This concept plays well with the Optional type in Java, e.g. if you have the case where an entity is not found with a well-formed identifier, this is almost always no exception for the service therefore the implementation should follow the guidelines of Spring and return an Optional<?> to the caller which then can decide if it’s an error or not.

An additional great concept to pass exceptions to the caller without causing too much overhead is to use the functional pattern of Either described here, e.g.:

public Either<Exception, Foo> parseFoo(@Valid Foo foo)

Side Note: Logging

This is also the layer where typically the most logging is done, a good approach is to have the following statement at the top of the class:

private final Logger logger = LoggerFactory.getLogger(getClass().getSimpleName());

It is important to utilize multiple levels of logging which means also to log happy path information for tracing/debugging purposes. A great way to log entire beans is utilizing org.apache.commons.lang3.builder.ReflectionToStringBuilder:

@Override
public String toString() {
    return ReflectionToStringBuilder.toString(this);
}

Controller Level

Response objects don’t need to be validated.

Request objects should always validate the expected form. Even if we have only one consumer currently, it is highly possible that we will provide the APIs to other, even third-party consumers. You can do this with the same javax.validation annotations, e.g.:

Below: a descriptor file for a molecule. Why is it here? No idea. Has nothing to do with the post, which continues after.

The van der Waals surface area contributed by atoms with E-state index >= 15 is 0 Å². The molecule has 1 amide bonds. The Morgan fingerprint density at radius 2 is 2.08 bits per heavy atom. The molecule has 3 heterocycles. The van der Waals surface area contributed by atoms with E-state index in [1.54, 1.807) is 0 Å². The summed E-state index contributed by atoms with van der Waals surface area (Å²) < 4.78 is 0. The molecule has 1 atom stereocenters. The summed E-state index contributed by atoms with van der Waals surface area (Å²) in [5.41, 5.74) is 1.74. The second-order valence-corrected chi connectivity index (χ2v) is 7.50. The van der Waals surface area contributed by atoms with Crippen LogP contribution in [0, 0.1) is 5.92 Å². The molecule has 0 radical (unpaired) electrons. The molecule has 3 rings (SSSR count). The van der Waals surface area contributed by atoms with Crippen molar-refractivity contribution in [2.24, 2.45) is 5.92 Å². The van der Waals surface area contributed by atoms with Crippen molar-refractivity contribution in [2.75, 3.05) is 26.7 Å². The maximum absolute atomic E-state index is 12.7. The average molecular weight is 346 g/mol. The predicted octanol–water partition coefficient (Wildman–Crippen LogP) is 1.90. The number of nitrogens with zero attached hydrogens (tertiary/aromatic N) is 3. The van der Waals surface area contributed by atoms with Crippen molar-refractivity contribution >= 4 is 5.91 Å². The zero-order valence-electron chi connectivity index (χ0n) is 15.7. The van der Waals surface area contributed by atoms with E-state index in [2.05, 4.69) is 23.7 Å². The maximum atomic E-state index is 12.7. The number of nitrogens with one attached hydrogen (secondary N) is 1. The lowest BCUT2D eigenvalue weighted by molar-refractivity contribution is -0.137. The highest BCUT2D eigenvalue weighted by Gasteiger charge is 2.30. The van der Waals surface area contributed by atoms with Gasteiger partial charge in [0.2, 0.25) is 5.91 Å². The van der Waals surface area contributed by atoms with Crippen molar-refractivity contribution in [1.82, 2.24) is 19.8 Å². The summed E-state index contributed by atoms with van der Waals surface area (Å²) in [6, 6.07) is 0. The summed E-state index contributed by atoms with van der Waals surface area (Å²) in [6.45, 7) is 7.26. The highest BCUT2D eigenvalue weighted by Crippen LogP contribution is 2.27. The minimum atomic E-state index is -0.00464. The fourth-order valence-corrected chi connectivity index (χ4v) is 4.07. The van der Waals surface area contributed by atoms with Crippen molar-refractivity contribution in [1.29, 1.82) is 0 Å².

public class FooRequest {

  @Email
  @NotBlank
  private String email;

  @Future
  @NotNull
  private ZonedDateTime sendAt;
}

The specific controller’s endpoint should look like this:

public ResponseEntity<FooResponse> foo(@Valid @RequestBody FooRequest request)

It is worthy to note that while something may not be an error on the service-level, on controller-level it definitely may be so, e.g. the service might return an empty Optional if an entity is not found which then gets remapped:

configService.saveConfig(config)
  .map(ResponseEntity::ok)
  orElseThrow(BadRequestException::new);

Controller Advice

All uncaught exceptions get handled centrally with a exception-specific controller advice. The advices itself have precedence, e.g. to handle a specific RestException which should be the base class for all other REST-specific exceptions, e.g. a NotFoundException:

@ControllerAdvice
@Order(HIGHEST_PRECEDENCE)
public class RestExceptionHandler {
  private final Logger logger = LoggerFactory.getLogger(getClass().getSimpleName());